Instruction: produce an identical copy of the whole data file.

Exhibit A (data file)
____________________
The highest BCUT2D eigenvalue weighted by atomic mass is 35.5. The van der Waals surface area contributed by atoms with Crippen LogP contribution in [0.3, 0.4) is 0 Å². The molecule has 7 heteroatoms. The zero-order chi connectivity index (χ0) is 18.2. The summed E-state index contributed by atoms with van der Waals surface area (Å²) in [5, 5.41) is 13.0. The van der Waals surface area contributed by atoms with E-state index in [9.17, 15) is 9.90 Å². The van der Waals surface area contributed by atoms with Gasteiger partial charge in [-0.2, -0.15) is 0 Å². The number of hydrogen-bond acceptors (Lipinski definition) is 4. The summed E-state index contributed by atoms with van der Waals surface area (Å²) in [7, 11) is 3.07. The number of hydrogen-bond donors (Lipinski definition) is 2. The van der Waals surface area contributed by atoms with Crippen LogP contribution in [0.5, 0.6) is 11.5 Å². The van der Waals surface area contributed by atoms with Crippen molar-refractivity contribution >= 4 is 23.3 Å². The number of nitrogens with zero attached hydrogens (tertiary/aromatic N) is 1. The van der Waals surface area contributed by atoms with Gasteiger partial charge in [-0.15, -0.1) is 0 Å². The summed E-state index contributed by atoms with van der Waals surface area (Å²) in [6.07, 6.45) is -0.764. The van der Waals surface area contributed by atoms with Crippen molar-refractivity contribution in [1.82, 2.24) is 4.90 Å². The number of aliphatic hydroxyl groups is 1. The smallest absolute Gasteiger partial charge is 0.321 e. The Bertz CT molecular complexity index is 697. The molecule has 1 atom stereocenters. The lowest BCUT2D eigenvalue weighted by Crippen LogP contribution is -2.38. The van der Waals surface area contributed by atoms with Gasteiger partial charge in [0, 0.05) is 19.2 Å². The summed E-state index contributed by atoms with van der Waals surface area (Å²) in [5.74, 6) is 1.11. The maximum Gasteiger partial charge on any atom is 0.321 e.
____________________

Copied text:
The highest BCUT2D eigenvalue weighted by atomic mass is 35.5. The van der Waals surface area contributed by atoms with Crippen LogP contribution in [0.3, 0.4) is 0 Å². The molecule has 7 heteroatoms. The zero-order chi connectivity index (χ0) is 18.2. The summed E-state index contributed by atoms with van der Waals surface area (Å²) in [5, 5.41) is 13.0. The van der Waals surface area contributed by atoms with E-state index in [9.17, 15) is 9.90 Å². The van der Waals surface area contributed by atoms with Gasteiger partial charge in [-0.2, -0.15) is 0 Å². The number of hydrogen-bond acceptors (Lipinski definition) is 4. The summed E-state index contributed by atoms with van der Waals surface area (Å²) in [7, 11) is 3.07. The number of hydrogen-bond donors (Lipinski definition) is 2. The van der Waals surface area contributed by atoms with Crippen LogP contribution in [0.5, 0.6) is 11.5 Å². The van der Waals surface area contributed by atoms with Crippen molar-refractivity contribution >= 4 is 23.3 Å². The number of nitrogens with zero attached hydrogens (tertiary/aromatic N) is 1. The van der Waals surface area contributed by atoms with Gasteiger partial charge in [-0.15, -0.1) is 0 Å². The summed E-state index contributed by atoms with van der Waals surface area (Å²) in [6.07, 6.45) is -0.764. The van der Waals surface area contributed by atoms with Crippen molar-refractivity contribution in [1.82, 2.24) is 4.90 Å². The number of aliphatic hydroxyl groups is 1. The smallest absolute Gasteiger partial charge is 0.321 e. The Bertz CT molecular complexity index is 697. The molecule has 1 atom stereocenters. The lowest BCUT2D eigenvalue weighted by Crippen LogP contribution is -2.38. The van der Waals surface area contributed by atoms with Gasteiger partial charge in [0, 0.05) is 19.2 Å². The summed E-state index contributed by atoms with van der Waals surface area (Å²) in [5.74, 6) is 1.11. The maximum Gasteiger partial charge on any atom is 0.321 e.